Police Fend Off Dozens Of Looters Trying To Steal Cannabis From Crashed Drug Boat
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Featured Image Credit: CEN
Spanish police fended off dozens of looters trying to steal cannabis cargo from a crashed ship.
Spanish customs officers intercepted the ship last Friday, 29 July off the coast of southern Spain and were proceeding with investigations when they were forced to fend off locals looking to get some of the drugs on board.
Footage from the incident shows a customs helicopter that was forced to fly near ground level on a beach in Sanlucar de Barrameda, Cadiz province, in an attempt to scare away a scourge of people who looked like they were trying to steal from the wreck. Yep, it was like a scene from the Walking Dead. Watch below:
Some speedy stealers managed to dive under the helicopters to get their hash.
The Spanish Customs Office asked for the Civil Guard and National Police to help contain the scene, with officials working tirelessly to stop those who 'pounced' on the leftover drugs.
The Customs Surveillance team took to Twitter to thank their workers. They said: "Congratulations to our colleagues, who after an anti-drug operation in Sanlucar and their decisive action, managed to intercept a cache of hashish after the boat carrying the drug ran aground on the beach."
While you may be wondering why locals were so quick to 'pounce' on the stash if they could be reprimanded, it's important to note that cannabis is covered by a pretty cloudy patch of Spanish law.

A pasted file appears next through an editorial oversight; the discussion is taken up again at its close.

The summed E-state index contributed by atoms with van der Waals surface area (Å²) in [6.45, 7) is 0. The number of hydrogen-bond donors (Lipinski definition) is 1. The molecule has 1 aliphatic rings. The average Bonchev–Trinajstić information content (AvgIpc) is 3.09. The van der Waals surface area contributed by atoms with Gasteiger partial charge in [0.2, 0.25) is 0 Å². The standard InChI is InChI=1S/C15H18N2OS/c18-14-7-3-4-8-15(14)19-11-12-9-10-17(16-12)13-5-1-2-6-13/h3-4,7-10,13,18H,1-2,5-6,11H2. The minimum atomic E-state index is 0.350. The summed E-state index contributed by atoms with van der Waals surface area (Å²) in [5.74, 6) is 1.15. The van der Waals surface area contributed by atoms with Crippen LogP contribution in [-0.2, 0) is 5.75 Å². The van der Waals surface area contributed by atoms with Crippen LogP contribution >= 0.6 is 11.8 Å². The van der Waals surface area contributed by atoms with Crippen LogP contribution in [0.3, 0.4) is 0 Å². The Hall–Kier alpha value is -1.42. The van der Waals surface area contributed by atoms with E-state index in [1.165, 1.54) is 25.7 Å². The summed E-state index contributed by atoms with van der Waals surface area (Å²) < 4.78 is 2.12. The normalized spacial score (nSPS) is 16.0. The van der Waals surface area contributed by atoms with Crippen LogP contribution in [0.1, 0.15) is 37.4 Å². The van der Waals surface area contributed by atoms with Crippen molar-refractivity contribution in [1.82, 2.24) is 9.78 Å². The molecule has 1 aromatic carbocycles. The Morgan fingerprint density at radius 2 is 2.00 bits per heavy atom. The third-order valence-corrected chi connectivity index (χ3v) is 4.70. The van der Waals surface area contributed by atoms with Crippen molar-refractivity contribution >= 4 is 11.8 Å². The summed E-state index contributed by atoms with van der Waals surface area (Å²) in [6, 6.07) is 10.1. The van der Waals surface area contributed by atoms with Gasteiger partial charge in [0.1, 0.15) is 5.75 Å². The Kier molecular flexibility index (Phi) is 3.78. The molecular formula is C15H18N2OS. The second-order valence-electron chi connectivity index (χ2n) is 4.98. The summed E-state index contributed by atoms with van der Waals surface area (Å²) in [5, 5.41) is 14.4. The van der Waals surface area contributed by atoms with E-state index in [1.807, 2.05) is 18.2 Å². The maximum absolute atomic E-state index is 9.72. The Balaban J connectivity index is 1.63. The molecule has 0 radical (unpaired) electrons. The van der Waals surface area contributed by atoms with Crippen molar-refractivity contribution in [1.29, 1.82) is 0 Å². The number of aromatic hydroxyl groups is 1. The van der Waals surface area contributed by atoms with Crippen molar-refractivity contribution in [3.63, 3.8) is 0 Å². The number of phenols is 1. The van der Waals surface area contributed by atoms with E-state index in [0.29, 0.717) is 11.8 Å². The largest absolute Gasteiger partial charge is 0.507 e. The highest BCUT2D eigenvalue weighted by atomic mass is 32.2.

The drug is currently decriminalised for personal use in a private place, given that the user only has 100g or less.
This means that cannabis clubs, where those looking to get a little high can bring their own (short) supply, are popular in Spain's capital cities.
However, trafficking the drug remains a serious criminal offence, for which you could face up to €30,000 (£25,550).
What's more, is that those charged with trafficking could also face between three and six years in prison.
Spain's current stance is that private use is fine but selling isn't, with MP Daniel Viondi saying of the matter: "Recreational consumption has nothing to do with medicinal consumption. We are going to take control of this debate now for good ends."
So, there you have it, seems a little more reasonable why people were storming the boat, but the owners of the vessel could be facing some serious penalties.
The Spanish national police have said that an investigation into the boat and its cargo is ongoing.